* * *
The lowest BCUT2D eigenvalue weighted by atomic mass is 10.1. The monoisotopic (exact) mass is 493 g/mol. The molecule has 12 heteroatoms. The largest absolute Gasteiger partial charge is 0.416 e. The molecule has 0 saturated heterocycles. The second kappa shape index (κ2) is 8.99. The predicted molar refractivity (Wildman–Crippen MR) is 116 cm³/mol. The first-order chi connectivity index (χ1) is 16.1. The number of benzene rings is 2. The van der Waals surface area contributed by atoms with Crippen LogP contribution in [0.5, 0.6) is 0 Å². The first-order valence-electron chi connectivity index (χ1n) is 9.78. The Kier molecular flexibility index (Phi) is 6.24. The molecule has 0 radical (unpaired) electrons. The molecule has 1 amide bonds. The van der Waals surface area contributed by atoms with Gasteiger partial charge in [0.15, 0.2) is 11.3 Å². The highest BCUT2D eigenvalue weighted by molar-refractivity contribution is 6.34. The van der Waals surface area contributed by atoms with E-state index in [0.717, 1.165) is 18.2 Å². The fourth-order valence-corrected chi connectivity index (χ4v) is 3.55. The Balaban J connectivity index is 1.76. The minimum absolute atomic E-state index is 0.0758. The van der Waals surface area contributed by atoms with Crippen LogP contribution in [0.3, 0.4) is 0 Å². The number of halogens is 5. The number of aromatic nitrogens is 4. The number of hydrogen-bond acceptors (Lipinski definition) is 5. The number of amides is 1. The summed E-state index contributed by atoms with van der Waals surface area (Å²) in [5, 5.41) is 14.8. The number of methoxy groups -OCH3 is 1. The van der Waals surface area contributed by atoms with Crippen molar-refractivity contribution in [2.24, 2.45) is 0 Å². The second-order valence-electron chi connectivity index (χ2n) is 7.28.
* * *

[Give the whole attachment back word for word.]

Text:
The lowest BCUT2D eigenvalue weighted by atomic mass is 10.1. The monoisotopic (exact) mass is 493 g/mol. The molecule has 12 heteroatoms. The largest absolute Gasteiger partial charge is 0.416 e. The molecule has 0 saturated heterocycles. The second kappa shape index (κ2) is 8.99. The predicted molar refractivity (Wildman–Crippen MR) is 116 cm³/mol. The first-order chi connectivity index (χ1) is 16.1. The number of benzene rings is 2. The van der Waals surface area contributed by atoms with Crippen LogP contribution in [0.5, 0.6) is 0 Å². The first-order valence-electron chi connectivity index (χ1n) is 9.78. The Kier molecular flexibility index (Phi) is 6.24. The molecule has 0 radical (unpaired) electrons. The molecule has 1 amide bonds. The van der Waals surface area contributed by atoms with Gasteiger partial charge in [0.15, 0.2) is 11.3 Å². The highest BCUT2D eigenvalue weighted by molar-refractivity contribution is 6.34. The van der Waals surface area contributed by atoms with E-state index in [0.717, 1.165) is 18.2 Å². The fourth-order valence-corrected chi connectivity index (χ4v) is 3.55. The Balaban J connectivity index is 1.76. The minimum absolute atomic E-state index is 0.0758. The van der Waals surface area contributed by atoms with Crippen LogP contribution in [0.3, 0.4) is 0 Å². The number of halogens is 5. The number of aromatic nitrogens is 4. The number of hydrogen-bond acceptors (Lipinski definition) is 5. The number of amides is 1. The summed E-state index contributed by atoms with van der Waals surface area (Å²) in [5, 5.41) is 14.8. The number of methoxy groups -OCH3 is 1. The van der Waals surface area contributed by atoms with Crippen molar-refractivity contribution in [2.24, 2.45) is 0 Å². The second-order valence-electron chi connectivity index (χ2n) is 7.28.